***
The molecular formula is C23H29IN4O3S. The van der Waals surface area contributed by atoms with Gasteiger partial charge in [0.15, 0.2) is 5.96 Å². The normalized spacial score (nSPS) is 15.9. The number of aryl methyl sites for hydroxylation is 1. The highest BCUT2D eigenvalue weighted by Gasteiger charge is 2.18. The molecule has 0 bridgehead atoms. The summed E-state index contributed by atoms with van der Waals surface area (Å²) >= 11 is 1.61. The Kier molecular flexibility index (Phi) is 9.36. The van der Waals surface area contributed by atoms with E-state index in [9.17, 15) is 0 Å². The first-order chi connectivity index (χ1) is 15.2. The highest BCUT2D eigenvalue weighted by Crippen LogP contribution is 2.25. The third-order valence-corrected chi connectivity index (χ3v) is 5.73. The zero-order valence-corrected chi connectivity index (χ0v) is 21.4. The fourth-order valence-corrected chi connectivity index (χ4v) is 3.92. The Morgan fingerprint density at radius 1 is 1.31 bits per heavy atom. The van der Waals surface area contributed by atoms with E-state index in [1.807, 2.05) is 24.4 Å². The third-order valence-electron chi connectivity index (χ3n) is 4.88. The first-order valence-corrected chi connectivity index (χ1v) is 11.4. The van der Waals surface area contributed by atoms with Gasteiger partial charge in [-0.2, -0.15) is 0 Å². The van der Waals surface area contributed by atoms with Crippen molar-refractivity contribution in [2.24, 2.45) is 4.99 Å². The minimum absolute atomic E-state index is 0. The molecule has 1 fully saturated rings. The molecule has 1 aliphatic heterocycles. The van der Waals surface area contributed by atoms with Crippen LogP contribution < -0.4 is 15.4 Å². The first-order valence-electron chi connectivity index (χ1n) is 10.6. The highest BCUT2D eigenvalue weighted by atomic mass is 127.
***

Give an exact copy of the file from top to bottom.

The molecular formula is C23H29IN4O3S. The van der Waals surface area contributed by atoms with Gasteiger partial charge in [0.15, 0.2) is 5.96 Å². The normalized spacial score (nSPS) is 15.9. The number of aryl methyl sites for hydroxylation is 1. The highest BCUT2D eigenvalue weighted by Gasteiger charge is 2.18. The molecule has 0 bridgehead atoms. The summed E-state index contributed by atoms with van der Waals surface area (Å²) >= 11 is 1.61. The Kier molecular flexibility index (Phi) is 9.36. The van der Waals surface area contributed by atoms with E-state index in [9.17, 15) is 0 Å². The first-order chi connectivity index (χ1) is 15.2. The highest BCUT2D eigenvalue weighted by Crippen LogP contribution is 2.25. The third-order valence-corrected chi connectivity index (χ3v) is 5.73. The zero-order valence-corrected chi connectivity index (χ0v) is 21.4. The fourth-order valence-corrected chi connectivity index (χ4v) is 3.92. The Morgan fingerprint density at radius 1 is 1.31 bits per heavy atom. The van der Waals surface area contributed by atoms with E-state index in [1.807, 2.05) is 24.4 Å². The third-order valence-electron chi connectivity index (χ3n) is 4.88. The first-order valence-corrected chi connectivity index (χ1v) is 11.4. The van der Waals surface area contributed by atoms with Gasteiger partial charge in [-0.2, -0.15) is 0 Å². The van der Waals surface area contributed by atoms with Crippen molar-refractivity contribution in [2.24, 2.45) is 4.99 Å². The minimum absolute atomic E-state index is 0. The molecule has 1 fully saturated rings. The molecule has 1 aliphatic heterocycles. The van der Waals surface area contributed by atoms with Crippen LogP contribution < -0.4 is 15.4 Å². The first-order valence-electron chi connectivity index (χ1n) is 10.6. The highest BCUT2D eigenvalue weighted by atomic mass is 127.